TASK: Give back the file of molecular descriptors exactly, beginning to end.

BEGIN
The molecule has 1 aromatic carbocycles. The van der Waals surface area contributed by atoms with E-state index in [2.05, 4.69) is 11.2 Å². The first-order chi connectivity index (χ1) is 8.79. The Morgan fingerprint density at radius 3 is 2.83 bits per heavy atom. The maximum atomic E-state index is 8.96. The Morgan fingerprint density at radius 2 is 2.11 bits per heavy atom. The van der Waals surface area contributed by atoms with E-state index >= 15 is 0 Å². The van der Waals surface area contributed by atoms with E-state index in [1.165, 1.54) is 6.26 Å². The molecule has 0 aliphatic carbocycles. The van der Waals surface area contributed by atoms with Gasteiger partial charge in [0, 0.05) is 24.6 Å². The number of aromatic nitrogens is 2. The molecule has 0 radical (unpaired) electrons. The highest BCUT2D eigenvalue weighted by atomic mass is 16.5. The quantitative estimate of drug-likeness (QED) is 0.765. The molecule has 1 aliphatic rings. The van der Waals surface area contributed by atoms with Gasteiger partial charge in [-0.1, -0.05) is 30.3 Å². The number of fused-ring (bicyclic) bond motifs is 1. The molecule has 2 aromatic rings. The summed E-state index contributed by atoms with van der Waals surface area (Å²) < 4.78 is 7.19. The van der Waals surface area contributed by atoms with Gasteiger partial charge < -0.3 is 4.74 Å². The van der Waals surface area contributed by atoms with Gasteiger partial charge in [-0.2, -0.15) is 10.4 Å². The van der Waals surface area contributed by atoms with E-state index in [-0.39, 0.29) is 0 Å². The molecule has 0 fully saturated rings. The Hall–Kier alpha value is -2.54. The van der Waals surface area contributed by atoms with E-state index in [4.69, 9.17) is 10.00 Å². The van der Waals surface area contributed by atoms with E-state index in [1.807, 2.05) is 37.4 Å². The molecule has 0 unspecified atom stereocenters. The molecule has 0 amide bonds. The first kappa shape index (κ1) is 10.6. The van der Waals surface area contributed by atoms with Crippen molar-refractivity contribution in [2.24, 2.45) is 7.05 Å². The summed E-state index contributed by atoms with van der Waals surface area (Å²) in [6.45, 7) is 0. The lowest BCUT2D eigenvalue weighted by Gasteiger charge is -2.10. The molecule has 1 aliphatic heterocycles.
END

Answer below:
The molecule has 1 aromatic carbocycles. The van der Waals surface area contributed by atoms with E-state index in [2.05, 4.69) is 11.2 Å². The first-order chi connectivity index (χ1) is 8.79. The Morgan fingerprint density at radius 3 is 2.83 bits per heavy atom. The maximum atomic E-state index is 8.96. The Morgan fingerprint density at radius 2 is 2.11 bits per heavy atom. The van der Waals surface area contributed by atoms with E-state index >= 15 is 0 Å². The van der Waals surface area contributed by atoms with E-state index in [1.165, 1.54) is 6.26 Å². The molecule has 0 aliphatic carbocycles. The van der Waals surface area contributed by atoms with Gasteiger partial charge in [0, 0.05) is 24.6 Å². The number of aromatic nitrogens is 2. The molecule has 0 radical (unpaired) electrons. The highest BCUT2D eigenvalue weighted by atomic mass is 16.5. The quantitative estimate of drug-likeness (QED) is 0.765. The molecule has 1 aliphatic rings. The van der Waals surface area contributed by atoms with Gasteiger partial charge in [-0.1, -0.05) is 30.3 Å². The number of fused-ring (bicyclic) bond motifs is 1. The molecule has 2 aromatic rings. The summed E-state index contributed by atoms with van der Waals surface area (Å²) < 4.78 is 7.19. The van der Waals surface area contributed by atoms with Gasteiger partial charge < -0.3 is 4.74 Å². The van der Waals surface area contributed by atoms with Gasteiger partial charge in [-0.2, -0.15) is 10.4 Å². The van der Waals surface area contributed by atoms with E-state index in [-0.39, 0.29) is 0 Å². The molecule has 0 fully saturated rings. The Hall–Kier alpha value is -2.54. The van der Waals surface area contributed by atoms with E-state index in [4.69, 9.17) is 10.00 Å². The van der Waals surface area contributed by atoms with E-state index in [1.807, 2.05) is 37.4 Å². The molecule has 0 unspecified atom stereocenters. The molecule has 0 amide bonds. The first kappa shape index (κ1) is 10.6. The van der Waals surface area contributed by atoms with Crippen molar-refractivity contribution in [2.24, 2.45) is 7.05 Å². The summed E-state index contributed by atoms with van der Waals surface area (Å²) in [6.45, 7) is 0. The lowest BCUT2D eigenvalue weighted by Gasteiger charge is -2.10. The molecule has 1 aliphatic heterocycles.